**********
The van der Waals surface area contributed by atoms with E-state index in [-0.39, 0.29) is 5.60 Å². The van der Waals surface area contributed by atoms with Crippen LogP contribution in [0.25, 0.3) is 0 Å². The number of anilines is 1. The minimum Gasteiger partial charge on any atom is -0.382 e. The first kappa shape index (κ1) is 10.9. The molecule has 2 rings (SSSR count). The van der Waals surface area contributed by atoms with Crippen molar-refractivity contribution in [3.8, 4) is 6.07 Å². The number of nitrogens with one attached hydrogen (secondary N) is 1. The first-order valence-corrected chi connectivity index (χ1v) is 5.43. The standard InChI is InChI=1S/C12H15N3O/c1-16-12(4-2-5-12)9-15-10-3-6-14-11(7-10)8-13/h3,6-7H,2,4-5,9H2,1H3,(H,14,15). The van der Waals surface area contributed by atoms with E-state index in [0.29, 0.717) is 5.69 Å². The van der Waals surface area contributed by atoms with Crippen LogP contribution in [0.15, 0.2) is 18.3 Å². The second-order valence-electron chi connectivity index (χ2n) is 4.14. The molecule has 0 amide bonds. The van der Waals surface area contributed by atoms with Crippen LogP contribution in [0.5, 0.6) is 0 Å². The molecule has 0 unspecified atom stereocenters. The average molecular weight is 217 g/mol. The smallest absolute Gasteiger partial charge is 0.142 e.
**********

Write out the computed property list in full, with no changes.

The van der Waals surface area contributed by atoms with E-state index in [-0.39, 0.29) is 5.60 Å². The van der Waals surface area contributed by atoms with Crippen LogP contribution in [0.25, 0.3) is 0 Å². The number of anilines is 1. The minimum Gasteiger partial charge on any atom is -0.382 e. The first kappa shape index (κ1) is 10.9. The molecule has 2 rings (SSSR count). The van der Waals surface area contributed by atoms with Crippen molar-refractivity contribution in [3.8, 4) is 6.07 Å². The number of nitrogens with one attached hydrogen (secondary N) is 1. The first-order valence-corrected chi connectivity index (χ1v) is 5.43. The standard InChI is InChI=1S/C12H15N3O/c1-16-12(4-2-5-12)9-15-10-3-6-14-11(7-10)8-13/h3,6-7H,2,4-5,9H2,1H3,(H,14,15). The van der Waals surface area contributed by atoms with E-state index in [0.29, 0.717) is 5.69 Å². The van der Waals surface area contributed by atoms with Crippen LogP contribution in [0.15, 0.2) is 18.3 Å². The second-order valence-electron chi connectivity index (χ2n) is 4.14. The molecule has 0 amide bonds. The van der Waals surface area contributed by atoms with Crippen LogP contribution in [0.5, 0.6) is 0 Å². The molecule has 0 unspecified atom stereocenters. The average molecular weight is 217 g/mol. The smallest absolute Gasteiger partial charge is 0.142 e.